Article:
Intimidation can also make the money flow. Inspectors told the newspaper that some applicants have threatened them. FEMA acknowledges inspectors have been too generous in assessing damage, a phenomenon the agency calls the "tough neighborhood syndrome."
After the 2003 tornado in Miami-Dade County, "irate applicants" called inspectors "demanding to know why the inspectors didn't give credit for all the damage," according to a quality control review by the inspection company. The applicants used "abusive language" and "charged that the inspectors discriminated against them."
Once the inspection is complete, the results are sent by computer to FEMA. If eligible losses are recorded, the applicant gets a check.
Few of the claims are scrutinized. FEMA requires a "quality control review" of only 3 percent of inspections but has left it largely up to the contracted companies to check their inspectors' work. During the past three years, those reviews revealed errors as high as 90 percent, records obtained by the newspaper show.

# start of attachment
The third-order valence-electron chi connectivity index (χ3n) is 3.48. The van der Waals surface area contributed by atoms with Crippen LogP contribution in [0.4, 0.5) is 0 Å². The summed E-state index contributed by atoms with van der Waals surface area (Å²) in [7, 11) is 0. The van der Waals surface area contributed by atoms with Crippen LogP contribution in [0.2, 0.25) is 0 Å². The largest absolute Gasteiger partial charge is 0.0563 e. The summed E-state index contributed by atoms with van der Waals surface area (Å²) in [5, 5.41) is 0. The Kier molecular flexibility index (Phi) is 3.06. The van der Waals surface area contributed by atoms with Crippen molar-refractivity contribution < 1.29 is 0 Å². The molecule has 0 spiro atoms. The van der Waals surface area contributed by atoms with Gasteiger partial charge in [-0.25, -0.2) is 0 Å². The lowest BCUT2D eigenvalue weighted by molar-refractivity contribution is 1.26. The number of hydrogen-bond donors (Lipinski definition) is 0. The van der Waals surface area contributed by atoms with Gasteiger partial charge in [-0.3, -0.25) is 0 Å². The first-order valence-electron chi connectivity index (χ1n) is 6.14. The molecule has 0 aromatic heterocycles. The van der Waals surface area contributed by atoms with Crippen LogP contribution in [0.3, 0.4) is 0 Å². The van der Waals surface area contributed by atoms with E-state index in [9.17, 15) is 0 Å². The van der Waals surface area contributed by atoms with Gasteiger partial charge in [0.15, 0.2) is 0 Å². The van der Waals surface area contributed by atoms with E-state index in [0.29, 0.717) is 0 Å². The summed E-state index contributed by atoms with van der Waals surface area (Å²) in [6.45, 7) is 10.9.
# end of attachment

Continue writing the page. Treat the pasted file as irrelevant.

A complex system made up of many moving parts, the disaster assistance program rarely stops once it kicks in, the newspaper found. Officials in several states have gone so far as to write FEMA with concerns of widespread fraud but have been unable to stop the money.
In Miami-Dade, FEMA's own community relations teams left the county after only one day last fall because they could find no damage from Hurricane Frances, records show. Yet the money continued pouring into the county for months, even after complaints from the public and Congress.
All the while, FEMA officials denied any major problems. A Senate committee investigating the Miami-Dade Frances payments found "fraudulent claims, wasteful spending and ineffective government management in FEMA's response to the 2004 Florida hurricanes."
Then-Director Brown responded in writing by thanking senators for their input on FEMA's "successful response and recovery efforts" to the hurricanes.
Last Monday, Brown resigned amid criticism over his agency's slow response to Hurricane Katrina.
Sharlot Edwards, emergency preparedness director in Louisiana's West Baton Rouge Parish, just wanted FEMA to explain where the alleged damage was after Hurricane Lili in 2002. Parish residents collected $1 million from FEMA.
"I was totally shocked when I saw the figure," Edwards said. "I really was, for the simple fact that we weren't aware that there was much damage in our parish."
FEMA informed Edwards it could not share any information because of privacy laws."I tried to get them to tell me at least the areas that the damage was in so we'd know where to start looking and doing preventive measures,'' she said. "They informed me they couldn't do that."
"I don't know," Edwards said. "They said they couldn't tell me."